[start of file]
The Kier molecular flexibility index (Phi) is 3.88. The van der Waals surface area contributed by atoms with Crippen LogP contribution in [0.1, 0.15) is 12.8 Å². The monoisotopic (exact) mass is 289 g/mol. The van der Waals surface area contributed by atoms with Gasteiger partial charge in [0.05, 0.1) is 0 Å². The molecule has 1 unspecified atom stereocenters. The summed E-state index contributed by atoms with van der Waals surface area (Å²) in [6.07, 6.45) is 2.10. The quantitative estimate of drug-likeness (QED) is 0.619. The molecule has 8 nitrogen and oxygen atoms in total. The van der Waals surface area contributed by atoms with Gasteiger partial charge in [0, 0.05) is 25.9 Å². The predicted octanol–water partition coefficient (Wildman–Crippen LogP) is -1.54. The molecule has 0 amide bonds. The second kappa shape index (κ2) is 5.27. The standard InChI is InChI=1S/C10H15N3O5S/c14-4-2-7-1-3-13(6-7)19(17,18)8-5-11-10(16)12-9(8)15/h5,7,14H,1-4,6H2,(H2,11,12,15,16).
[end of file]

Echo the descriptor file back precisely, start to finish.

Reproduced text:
The Kier molecular flexibility index (Phi) is 3.88. The van der Waals surface area contributed by atoms with Crippen LogP contribution in [0.1, 0.15) is 12.8 Å². The monoisotopic (exact) mass is 289 g/mol. The van der Waals surface area contributed by atoms with Gasteiger partial charge in [0.05, 0.1) is 0 Å². The molecule has 1 unspecified atom stereocenters. The summed E-state index contributed by atoms with van der Waals surface area (Å²) in [6.07, 6.45) is 2.10. The quantitative estimate of drug-likeness (QED) is 0.619. The molecule has 8 nitrogen and oxygen atoms in total. The van der Waals surface area contributed by atoms with Gasteiger partial charge in [0, 0.05) is 25.9 Å². The predicted octanol–water partition coefficient (Wildman–Crippen LogP) is -1.54. The molecule has 0 amide bonds. The second kappa shape index (κ2) is 5.27. The standard InChI is InChI=1S/C10H15N3O5S/c14-4-2-7-1-3-13(6-7)19(17,18)8-5-11-10(16)12-9(8)15/h5,7,14H,1-4,6H2,(H2,11,12,15,16).